Early Friday afternoon in Columbus, Ohio, a Franklin County Sheriff’s deputy shot 23-year-old Casey C. Goodson Jr. multiple times outside his grandmother’s house, killing him.
But Goodson’s family tells a very different story.
They say that Goodson had just returned from the dentist carrying Subway sandwiches and was unlocking the door to go inside his grandmother’s house when he was shot multiple times in the back. He also had a license to carry a gun, they said.
“I question what threat was Casey presenting as he was unlocking the door to go inside his own home with his family,” Sarah Gelsomino, the family’s attorney, told The Washington Post on Monday.
After a protest demanding an independent investigation into Goodson’s death, the state attorney’s office on Monday turned down a request by the Columbus Police to take over the probe. Ohio Attorney General Dave Yost (R) said police took too long in waiting days to ask his department to handle the case.
“Not knowing all the reasons as to why so much time has passed before the case was referred to BCI, we cannot accept this case,” Steve Irwin, a spokesman with Yost’s office, said in a statement sent to The Post.
Goodson, who lived with his grandmother and mother in northeast Columbus, was the oldest of 10 siblings. The Ohio native was a truck driver who had recently lost his job because of the coronavirus pandemic, Gelsomino said, and found work in retail to help support his mother.
“He didn’t get into trouble,” said Gelsomino, noting that Goodson had no criminal record. “He wasn’t breaking any laws. He was just loving his family, living his life and taking care of his people.”
Goodson was shot around 12:15 p.m. Friday by deputy Jason Meade, a 17-year member of the force who was working with U.S. marshals, Tobin said at the news conference.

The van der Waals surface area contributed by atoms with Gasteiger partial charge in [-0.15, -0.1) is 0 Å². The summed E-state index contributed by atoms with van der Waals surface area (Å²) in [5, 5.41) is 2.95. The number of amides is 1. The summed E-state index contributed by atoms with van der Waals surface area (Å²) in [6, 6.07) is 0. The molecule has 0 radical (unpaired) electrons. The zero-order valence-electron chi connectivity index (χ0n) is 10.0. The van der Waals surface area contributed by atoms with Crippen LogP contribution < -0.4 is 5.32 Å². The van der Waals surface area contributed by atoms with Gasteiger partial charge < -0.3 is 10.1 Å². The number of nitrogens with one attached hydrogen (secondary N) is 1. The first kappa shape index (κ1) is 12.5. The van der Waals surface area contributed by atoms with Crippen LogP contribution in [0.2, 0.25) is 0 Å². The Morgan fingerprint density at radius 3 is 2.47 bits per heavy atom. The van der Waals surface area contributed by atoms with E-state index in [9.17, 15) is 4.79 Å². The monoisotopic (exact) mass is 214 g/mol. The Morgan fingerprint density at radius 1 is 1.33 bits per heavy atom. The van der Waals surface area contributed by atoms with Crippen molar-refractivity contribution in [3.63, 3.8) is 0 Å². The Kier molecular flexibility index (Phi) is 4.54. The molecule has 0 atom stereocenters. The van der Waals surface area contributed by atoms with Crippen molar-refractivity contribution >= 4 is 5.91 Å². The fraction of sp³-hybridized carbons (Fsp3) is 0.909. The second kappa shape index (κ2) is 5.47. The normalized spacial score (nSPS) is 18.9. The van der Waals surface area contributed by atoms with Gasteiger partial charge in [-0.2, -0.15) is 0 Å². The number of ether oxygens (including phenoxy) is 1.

Hours after the shooting, Tobin told reporters that Meade had just finished an unsuccessful search for a fugitive when he spotted Goodson driving by and allegedly waving a handgun at him, the Dispatch reported.
When Goodson left his car, Meade demanded that he drop his handgun, a command that was heard by at least one witness, Tobin said. When Goodson did not comply, the deputy fired, Tobin said. Goodson was transported to OhioHealth Riverside Methodist Hospital, where he died, Tobin said at the news conference.
Columbus Police, which took over the investigation, didn’t comment on the shooting until Sunday, when it identified Meade in a social media post, which also noted that a gun was recovered and that Meade was not wearing a body camera.
Gelsomino told The Post it is “quite likely” that Goodson had a licensed weapon on him, but that there is no proof that Goodson waved a gun at Meade. Gelsomino said neither she nor the family have any idea what transpired before the shooting.
“Casey carrying a weapon within his right does not justify him being shot,” Gelsomino told The Post, adding, “I really question the police narrative because those family members did not hear any orders to drop a gun.”
After Goodson was shot, Gelsomino said, he fell on the kitchen floor in a pool of his blood. His 72-year-old grandmother and his two younger siblings, who were in the house when the gunshots were fired, came running and found him on the ground beside the lunch he had bought for them.
“As Casey lie on the ground dying, the unopened Subway sandwiches that he brought for himself and his family sat next to him in a pool of blood,” the attorney said in a news release shared with The Post.
The family is demanding an independent and transparent investigation into Goodson’s death, Gelsomino said.
“There are a lot of questions,” Gelsomino said. “The family deserves to have answers sooner rather than later.”